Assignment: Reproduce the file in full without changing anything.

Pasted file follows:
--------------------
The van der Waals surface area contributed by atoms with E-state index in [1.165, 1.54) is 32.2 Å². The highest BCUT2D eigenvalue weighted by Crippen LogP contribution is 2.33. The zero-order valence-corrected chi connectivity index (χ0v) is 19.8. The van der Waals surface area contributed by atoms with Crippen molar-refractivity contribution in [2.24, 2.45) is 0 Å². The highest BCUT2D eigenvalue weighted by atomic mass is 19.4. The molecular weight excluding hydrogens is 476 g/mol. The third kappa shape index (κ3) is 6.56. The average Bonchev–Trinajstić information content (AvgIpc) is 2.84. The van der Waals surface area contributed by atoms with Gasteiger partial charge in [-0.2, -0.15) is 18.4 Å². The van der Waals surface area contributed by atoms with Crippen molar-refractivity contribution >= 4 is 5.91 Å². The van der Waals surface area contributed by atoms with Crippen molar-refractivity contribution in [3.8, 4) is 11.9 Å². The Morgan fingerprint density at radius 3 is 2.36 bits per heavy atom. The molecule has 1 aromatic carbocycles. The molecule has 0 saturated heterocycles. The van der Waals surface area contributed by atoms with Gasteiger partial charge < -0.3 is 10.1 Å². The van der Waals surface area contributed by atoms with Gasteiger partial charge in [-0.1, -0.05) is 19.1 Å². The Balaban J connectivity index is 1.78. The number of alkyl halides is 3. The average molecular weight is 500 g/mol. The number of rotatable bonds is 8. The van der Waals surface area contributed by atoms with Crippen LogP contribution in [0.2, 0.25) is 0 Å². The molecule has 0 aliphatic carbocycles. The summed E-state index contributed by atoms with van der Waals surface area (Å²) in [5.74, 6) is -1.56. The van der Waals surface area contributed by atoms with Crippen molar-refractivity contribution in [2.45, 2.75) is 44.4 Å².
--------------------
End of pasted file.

The van der Waals surface area contributed by atoms with E-state index in [1.165, 1.54) is 32.2 Å². The highest BCUT2D eigenvalue weighted by Crippen LogP contribution is 2.33. The zero-order valence-corrected chi connectivity index (χ0v) is 19.8. The van der Waals surface area contributed by atoms with Crippen molar-refractivity contribution in [2.24, 2.45) is 0 Å². The highest BCUT2D eigenvalue weighted by atomic mass is 19.4. The molecular weight excluding hydrogens is 476 g/mol. The third kappa shape index (κ3) is 6.56. The average Bonchev–Trinajstić information content (AvgIpc) is 2.84. The van der Waals surface area contributed by atoms with Gasteiger partial charge in [-0.2, -0.15) is 18.4 Å². The van der Waals surface area contributed by atoms with Crippen molar-refractivity contribution >= 4 is 5.91 Å². The van der Waals surface area contributed by atoms with Crippen molar-refractivity contribution in [3.8, 4) is 11.9 Å². The Morgan fingerprint density at radius 3 is 2.36 bits per heavy atom. The molecule has 1 aromatic carbocycles. The molecule has 0 saturated heterocycles. The van der Waals surface area contributed by atoms with Gasteiger partial charge < -0.3 is 10.1 Å². The van der Waals surface area contributed by atoms with Gasteiger partial charge in [-0.1, -0.05) is 19.1 Å². The Balaban J connectivity index is 1.78. The number of alkyl halides is 3. The average molecular weight is 500 g/mol. The number of rotatable bonds is 8. The van der Waals surface area contributed by atoms with Crippen LogP contribution in [0.2, 0.25) is 0 Å². The molecule has 0 aliphatic carbocycles. The summed E-state index contributed by atoms with van der Waals surface area (Å²) in [5.74, 6) is -1.56. The van der Waals surface area contributed by atoms with Crippen molar-refractivity contribution in [2.45, 2.75) is 44.4 Å².